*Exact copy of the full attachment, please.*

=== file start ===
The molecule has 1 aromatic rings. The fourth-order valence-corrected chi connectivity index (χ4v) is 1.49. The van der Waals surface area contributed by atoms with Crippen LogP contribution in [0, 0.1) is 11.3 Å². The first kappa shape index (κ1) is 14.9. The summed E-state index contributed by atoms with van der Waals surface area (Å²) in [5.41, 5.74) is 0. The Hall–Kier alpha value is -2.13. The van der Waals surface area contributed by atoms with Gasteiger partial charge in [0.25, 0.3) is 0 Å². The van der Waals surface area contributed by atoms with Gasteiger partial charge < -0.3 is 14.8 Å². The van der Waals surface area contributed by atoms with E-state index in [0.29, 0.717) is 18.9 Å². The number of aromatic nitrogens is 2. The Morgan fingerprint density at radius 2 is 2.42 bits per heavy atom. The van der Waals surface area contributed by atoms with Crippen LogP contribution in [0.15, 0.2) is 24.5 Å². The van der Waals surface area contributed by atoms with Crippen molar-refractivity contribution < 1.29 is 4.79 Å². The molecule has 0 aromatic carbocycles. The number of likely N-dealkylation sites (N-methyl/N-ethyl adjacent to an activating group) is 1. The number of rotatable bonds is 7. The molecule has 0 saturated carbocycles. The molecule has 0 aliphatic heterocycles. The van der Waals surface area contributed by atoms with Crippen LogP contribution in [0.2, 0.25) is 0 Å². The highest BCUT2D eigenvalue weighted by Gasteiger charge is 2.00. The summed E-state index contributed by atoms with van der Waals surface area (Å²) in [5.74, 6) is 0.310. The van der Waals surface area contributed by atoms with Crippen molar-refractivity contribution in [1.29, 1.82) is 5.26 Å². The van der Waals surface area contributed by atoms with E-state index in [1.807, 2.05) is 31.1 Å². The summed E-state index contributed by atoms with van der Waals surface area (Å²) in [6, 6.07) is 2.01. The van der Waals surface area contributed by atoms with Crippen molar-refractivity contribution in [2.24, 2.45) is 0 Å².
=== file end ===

The molecule has 1 aromatic rings. The fourth-order valence-corrected chi connectivity index (χ4v) is 1.49. The van der Waals surface area contributed by atoms with Crippen LogP contribution in [0, 0.1) is 11.3 Å². The first kappa shape index (κ1) is 14.9. The summed E-state index contributed by atoms with van der Waals surface area (Å²) in [5.41, 5.74) is 0. The Hall–Kier alpha value is -2.13. The van der Waals surface area contributed by atoms with Gasteiger partial charge in [0.25, 0.3) is 0 Å². The van der Waals surface area contributed by atoms with Gasteiger partial charge < -0.3 is 14.8 Å². The van der Waals surface area contributed by atoms with E-state index in [0.29, 0.717) is 18.9 Å². The number of aromatic nitrogens is 2. The Morgan fingerprint density at radius 2 is 2.42 bits per heavy atom. The van der Waals surface area contributed by atoms with Crippen LogP contribution in [0.15, 0.2) is 24.5 Å². The van der Waals surface area contributed by atoms with Crippen molar-refractivity contribution < 1.29 is 4.79 Å². The molecule has 0 aromatic carbocycles. The number of likely N-dealkylation sites (N-methyl/N-ethyl adjacent to an activating group) is 1. The number of rotatable bonds is 7. The molecule has 0 saturated carbocycles. The molecule has 0 aliphatic heterocycles. The van der Waals surface area contributed by atoms with Crippen LogP contribution in [0.2, 0.25) is 0 Å². The highest BCUT2D eigenvalue weighted by Gasteiger charge is 2.00. The summed E-state index contributed by atoms with van der Waals surface area (Å²) in [5.74, 6) is 0.310. The van der Waals surface area contributed by atoms with Crippen molar-refractivity contribution in [1.29, 1.82) is 5.26 Å². The van der Waals surface area contributed by atoms with E-state index in [1.807, 2.05) is 31.1 Å². The summed E-state index contributed by atoms with van der Waals surface area (Å²) in [6, 6.07) is 2.01. The van der Waals surface area contributed by atoms with Crippen molar-refractivity contribution in [2.24, 2.45) is 0 Å².